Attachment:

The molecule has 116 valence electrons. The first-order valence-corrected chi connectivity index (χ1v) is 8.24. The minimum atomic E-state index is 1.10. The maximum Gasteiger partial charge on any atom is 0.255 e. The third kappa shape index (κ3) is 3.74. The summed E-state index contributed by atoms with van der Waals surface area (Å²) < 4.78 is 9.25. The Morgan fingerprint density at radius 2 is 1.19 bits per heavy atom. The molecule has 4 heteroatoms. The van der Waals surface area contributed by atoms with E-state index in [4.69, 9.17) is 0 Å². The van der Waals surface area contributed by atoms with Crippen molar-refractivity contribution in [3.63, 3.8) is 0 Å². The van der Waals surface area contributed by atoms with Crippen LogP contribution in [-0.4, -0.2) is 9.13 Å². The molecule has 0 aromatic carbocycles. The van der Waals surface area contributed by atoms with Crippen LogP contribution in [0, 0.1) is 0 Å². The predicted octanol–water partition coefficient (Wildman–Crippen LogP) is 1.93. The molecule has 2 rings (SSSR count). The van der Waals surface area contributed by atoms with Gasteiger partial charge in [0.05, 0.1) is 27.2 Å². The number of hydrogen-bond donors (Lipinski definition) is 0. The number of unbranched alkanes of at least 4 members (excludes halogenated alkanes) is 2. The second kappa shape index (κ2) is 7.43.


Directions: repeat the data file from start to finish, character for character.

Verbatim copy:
The molecule has 116 valence electrons. The first-order valence-corrected chi connectivity index (χ1v) is 8.24. The minimum atomic E-state index is 1.10. The maximum Gasteiger partial charge on any atom is 0.255 e. The third kappa shape index (κ3) is 3.74. The summed E-state index contributed by atoms with van der Waals surface area (Å²) < 4.78 is 9.25. The Morgan fingerprint density at radius 2 is 1.19 bits per heavy atom. The molecule has 4 heteroatoms. The van der Waals surface area contributed by atoms with E-state index in [4.69, 9.17) is 0 Å². The van der Waals surface area contributed by atoms with Crippen molar-refractivity contribution in [3.63, 3.8) is 0 Å². The van der Waals surface area contributed by atoms with Crippen LogP contribution in [-0.4, -0.2) is 9.13 Å². The molecule has 0 aromatic carbocycles. The van der Waals surface area contributed by atoms with Crippen LogP contribution in [0, 0.1) is 0 Å². The predicted octanol–water partition coefficient (Wildman–Crippen LogP) is 1.93. The molecule has 2 rings (SSSR count). The van der Waals surface area contributed by atoms with Gasteiger partial charge in [0.05, 0.1) is 27.2 Å². The number of hydrogen-bond donors (Lipinski definition) is 0. The number of unbranched alkanes of at least 4 members (excludes halogenated alkanes) is 2. The second kappa shape index (κ2) is 7.43.